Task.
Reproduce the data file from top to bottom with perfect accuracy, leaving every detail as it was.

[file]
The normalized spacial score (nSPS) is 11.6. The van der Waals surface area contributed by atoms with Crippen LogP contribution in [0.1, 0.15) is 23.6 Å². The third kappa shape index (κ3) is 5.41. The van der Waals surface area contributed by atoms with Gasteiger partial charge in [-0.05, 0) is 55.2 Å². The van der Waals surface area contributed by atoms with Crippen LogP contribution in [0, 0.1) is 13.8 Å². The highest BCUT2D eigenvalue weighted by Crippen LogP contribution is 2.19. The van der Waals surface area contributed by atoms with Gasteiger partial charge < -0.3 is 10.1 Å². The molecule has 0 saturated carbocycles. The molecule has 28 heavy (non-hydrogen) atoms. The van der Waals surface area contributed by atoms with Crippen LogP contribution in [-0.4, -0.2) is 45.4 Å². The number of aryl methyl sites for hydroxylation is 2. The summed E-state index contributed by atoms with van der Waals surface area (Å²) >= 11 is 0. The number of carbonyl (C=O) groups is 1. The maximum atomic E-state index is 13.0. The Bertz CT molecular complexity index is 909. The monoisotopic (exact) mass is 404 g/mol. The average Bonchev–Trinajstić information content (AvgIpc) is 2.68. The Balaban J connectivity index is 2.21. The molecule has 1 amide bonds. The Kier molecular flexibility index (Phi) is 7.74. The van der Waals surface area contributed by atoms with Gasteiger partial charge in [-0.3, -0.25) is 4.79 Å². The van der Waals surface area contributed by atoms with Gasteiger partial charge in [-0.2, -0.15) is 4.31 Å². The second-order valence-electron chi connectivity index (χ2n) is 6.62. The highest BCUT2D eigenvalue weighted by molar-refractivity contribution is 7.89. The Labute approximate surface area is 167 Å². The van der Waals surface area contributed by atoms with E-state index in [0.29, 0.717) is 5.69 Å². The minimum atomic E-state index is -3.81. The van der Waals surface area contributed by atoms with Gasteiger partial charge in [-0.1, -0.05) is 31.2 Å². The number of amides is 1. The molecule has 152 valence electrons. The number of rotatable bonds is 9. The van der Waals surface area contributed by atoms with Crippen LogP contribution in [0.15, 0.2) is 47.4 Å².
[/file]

The normalized spacial score (nSPS) is 11.6. The van der Waals surface area contributed by atoms with Crippen LogP contribution in [0.1, 0.15) is 23.6 Å². The third kappa shape index (κ3) is 5.41. The van der Waals surface area contributed by atoms with Gasteiger partial charge in [-0.05, 0) is 55.2 Å². The van der Waals surface area contributed by atoms with Crippen LogP contribution in [0, 0.1) is 13.8 Å². The highest BCUT2D eigenvalue weighted by Crippen LogP contribution is 2.19. The van der Waals surface area contributed by atoms with Gasteiger partial charge < -0.3 is 10.1 Å². The molecule has 0 saturated carbocycles. The molecule has 28 heavy (non-hydrogen) atoms. The van der Waals surface area contributed by atoms with Crippen LogP contribution in [-0.4, -0.2) is 45.4 Å². The number of aryl methyl sites for hydroxylation is 2. The summed E-state index contributed by atoms with van der Waals surface area (Å²) >= 11 is 0. The number of carbonyl (C=O) groups is 1. The maximum atomic E-state index is 13.0. The Bertz CT molecular complexity index is 909. The monoisotopic (exact) mass is 404 g/mol. The average Bonchev–Trinajstić information content (AvgIpc) is 2.68. The Balaban J connectivity index is 2.21. The molecule has 1 amide bonds. The Kier molecular flexibility index (Phi) is 7.74. The van der Waals surface area contributed by atoms with Gasteiger partial charge in [-0.3, -0.25) is 4.79 Å². The van der Waals surface area contributed by atoms with Gasteiger partial charge in [-0.2, -0.15) is 4.31 Å². The second-order valence-electron chi connectivity index (χ2n) is 6.62. The highest BCUT2D eigenvalue weighted by molar-refractivity contribution is 7.89. The Labute approximate surface area is 167 Å². The van der Waals surface area contributed by atoms with E-state index in [0.29, 0.717) is 5.69 Å². The minimum atomic E-state index is -3.81. The van der Waals surface area contributed by atoms with Gasteiger partial charge in [-0.1, -0.05) is 31.2 Å². The number of amides is 1. The molecule has 152 valence electrons. The number of rotatable bonds is 9. The van der Waals surface area contributed by atoms with Crippen LogP contribution in [0.15, 0.2) is 47.4 Å².